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Pistons bemoan lack of guards while sticking one at power forward

Keith Langlois of Pistons.com:

There’s a huge board with the depth charts for all 30 NBA teams on the north wall of Dumars’ office on the second floor of the team’s Auburn Hills practice facility. The Pistons’ depth chart shows plenty of options at power forward (Jerebko, Jason Maxiell, Charlie Villanueva, Austin Daye, plus Greg Monroe in the event both Andre Drummond and Kravtsov are good enough to chew up most of the 48 minutes at center) and small forward (Tayshaun Prince, Corey Maggette, Kyle Singler, Khris Middleton).

Depth in the backcourt, on the other hand, is comparatively thin: Brandon Knight and Will Bynum at point guard, Rodney Stuckey and rookie Kim English at shooting guard. As it stands now, it would be English of all Pistons rookies – Drummond, Kravtsov, Middleton and Singler, in addition – who might be most needed to fill a rotation spot even though he was drafted 44th, the lowest of the four Americans. (Kravtsov was not drafted in 2009 when he was automatically eligible.)

The Pistons, in fact, have more flexibility at guard than the depth chart might reveal. Stuckey spent most of his first four years playing point guard, so he could back up Knight capably, while Maggette has frequently swung to shooting guard over the course of his career. It’s not inconceivable, then, that the Pistons would go to camp without having bolstered their backcourt. It’s just not Dumars’ intention or preference.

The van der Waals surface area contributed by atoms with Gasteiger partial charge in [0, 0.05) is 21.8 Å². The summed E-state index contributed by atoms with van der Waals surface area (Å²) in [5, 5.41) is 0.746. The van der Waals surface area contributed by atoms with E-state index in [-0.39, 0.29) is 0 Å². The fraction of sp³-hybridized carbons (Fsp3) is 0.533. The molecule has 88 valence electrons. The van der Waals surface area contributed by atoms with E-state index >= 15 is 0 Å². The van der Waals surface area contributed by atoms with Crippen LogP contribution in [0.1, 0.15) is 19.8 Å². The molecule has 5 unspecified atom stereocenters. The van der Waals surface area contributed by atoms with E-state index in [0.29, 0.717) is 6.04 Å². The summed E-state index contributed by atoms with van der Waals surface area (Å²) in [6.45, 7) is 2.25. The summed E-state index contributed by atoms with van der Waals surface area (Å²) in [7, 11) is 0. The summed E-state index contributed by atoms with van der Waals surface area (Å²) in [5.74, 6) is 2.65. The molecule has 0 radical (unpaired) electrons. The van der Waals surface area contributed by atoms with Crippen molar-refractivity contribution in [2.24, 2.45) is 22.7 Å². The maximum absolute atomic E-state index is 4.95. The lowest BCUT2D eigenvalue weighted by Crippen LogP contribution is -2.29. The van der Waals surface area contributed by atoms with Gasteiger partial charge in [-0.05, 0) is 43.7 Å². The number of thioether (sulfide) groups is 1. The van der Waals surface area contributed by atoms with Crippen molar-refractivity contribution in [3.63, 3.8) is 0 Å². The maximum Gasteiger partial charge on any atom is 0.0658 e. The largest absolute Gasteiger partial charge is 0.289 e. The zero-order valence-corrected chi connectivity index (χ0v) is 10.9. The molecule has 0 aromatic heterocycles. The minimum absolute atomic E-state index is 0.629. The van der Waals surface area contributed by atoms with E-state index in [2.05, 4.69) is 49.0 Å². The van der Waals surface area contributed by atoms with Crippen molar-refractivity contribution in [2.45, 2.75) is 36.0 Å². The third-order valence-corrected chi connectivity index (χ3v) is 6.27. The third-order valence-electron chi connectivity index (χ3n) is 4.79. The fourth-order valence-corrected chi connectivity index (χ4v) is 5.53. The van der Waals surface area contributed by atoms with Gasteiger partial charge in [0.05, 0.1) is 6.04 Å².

“I would feel comfortable (with the status quo), but it’s something we’re trying to address, as well,” Dumars said. “We continue to look to shuffle one or two spots on our roster to give it more balance.”

I’ve maintained that, with any reasonable roster surrounding him, Austin Daye’s best position is shooting guard. He can shoot over smaller defenders, pass and dribble reasonably well for an off-guard and even post up smaller defenders.

Obviously, the biggest problems come defensively with his lack of quickness, but they can’t be worse than pounding Daye takes inside at power forward, and Daye’s long arms should provide at least some relief. Plus, if Daye gets beat on the perimeter, there will be a better defender than Daye coming to help from the power forward spot – erasing a problem for the Pistons’ guards that will exist as long as Daye stays at power forward.

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